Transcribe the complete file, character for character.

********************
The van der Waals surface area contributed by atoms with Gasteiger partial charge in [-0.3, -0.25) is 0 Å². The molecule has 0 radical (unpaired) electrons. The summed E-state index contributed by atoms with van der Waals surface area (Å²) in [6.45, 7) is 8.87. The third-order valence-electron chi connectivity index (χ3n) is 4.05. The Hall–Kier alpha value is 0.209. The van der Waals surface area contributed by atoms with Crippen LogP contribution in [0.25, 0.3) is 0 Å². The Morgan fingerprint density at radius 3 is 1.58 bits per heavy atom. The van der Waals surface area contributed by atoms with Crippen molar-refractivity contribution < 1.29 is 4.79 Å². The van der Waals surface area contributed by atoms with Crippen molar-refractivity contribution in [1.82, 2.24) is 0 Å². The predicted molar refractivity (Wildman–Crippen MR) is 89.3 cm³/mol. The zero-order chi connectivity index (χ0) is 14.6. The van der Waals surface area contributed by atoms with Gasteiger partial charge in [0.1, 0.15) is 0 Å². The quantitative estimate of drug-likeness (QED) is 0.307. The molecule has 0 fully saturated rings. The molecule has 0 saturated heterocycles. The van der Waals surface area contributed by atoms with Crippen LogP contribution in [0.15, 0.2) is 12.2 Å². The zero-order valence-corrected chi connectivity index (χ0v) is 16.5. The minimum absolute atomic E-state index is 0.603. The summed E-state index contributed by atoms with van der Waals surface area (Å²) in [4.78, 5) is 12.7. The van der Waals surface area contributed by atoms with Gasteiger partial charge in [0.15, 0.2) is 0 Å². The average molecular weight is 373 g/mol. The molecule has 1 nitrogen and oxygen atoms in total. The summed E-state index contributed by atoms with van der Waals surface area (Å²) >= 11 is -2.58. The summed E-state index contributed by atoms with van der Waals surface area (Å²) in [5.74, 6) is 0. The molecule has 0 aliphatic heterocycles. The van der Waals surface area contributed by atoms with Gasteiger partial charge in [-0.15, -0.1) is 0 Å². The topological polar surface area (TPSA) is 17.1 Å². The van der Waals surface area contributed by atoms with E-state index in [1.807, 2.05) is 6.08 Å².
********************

The van der Waals surface area contributed by atoms with Gasteiger partial charge in [-0.3, -0.25) is 0 Å². The molecule has 0 radical (unpaired) electrons. The summed E-state index contributed by atoms with van der Waals surface area (Å²) in [6.45, 7) is 8.87. The third-order valence-electron chi connectivity index (χ3n) is 4.05. The Hall–Kier alpha value is 0.209. The van der Waals surface area contributed by atoms with Crippen LogP contribution in [0.25, 0.3) is 0 Å². The Morgan fingerprint density at radius 3 is 1.58 bits per heavy atom. The van der Waals surface area contributed by atoms with Crippen molar-refractivity contribution < 1.29 is 4.79 Å². The van der Waals surface area contributed by atoms with Crippen molar-refractivity contribution in [1.82, 2.24) is 0 Å². The predicted molar refractivity (Wildman–Crippen MR) is 89.3 cm³/mol. The zero-order chi connectivity index (χ0) is 14.6. The van der Waals surface area contributed by atoms with Gasteiger partial charge in [0.1, 0.15) is 0 Å². The quantitative estimate of drug-likeness (QED) is 0.307. The molecule has 0 fully saturated rings. The molecule has 0 saturated heterocycles. The van der Waals surface area contributed by atoms with Crippen LogP contribution in [0.15, 0.2) is 12.2 Å². The zero-order valence-corrected chi connectivity index (χ0v) is 16.5. The minimum absolute atomic E-state index is 0.603. The summed E-state index contributed by atoms with van der Waals surface area (Å²) in [4.78, 5) is 12.7. The van der Waals surface area contributed by atoms with Gasteiger partial charge in [0.15, 0.2) is 0 Å². The average molecular weight is 373 g/mol. The molecule has 1 nitrogen and oxygen atoms in total. The summed E-state index contributed by atoms with van der Waals surface area (Å²) >= 11 is -2.58. The summed E-state index contributed by atoms with van der Waals surface area (Å²) in [5.74, 6) is 0. The molecule has 0 aliphatic heterocycles. The van der Waals surface area contributed by atoms with Gasteiger partial charge in [-0.15, -0.1) is 0 Å². The topological polar surface area (TPSA) is 17.1 Å². The van der Waals surface area contributed by atoms with E-state index in [1.807, 2.05) is 6.08 Å².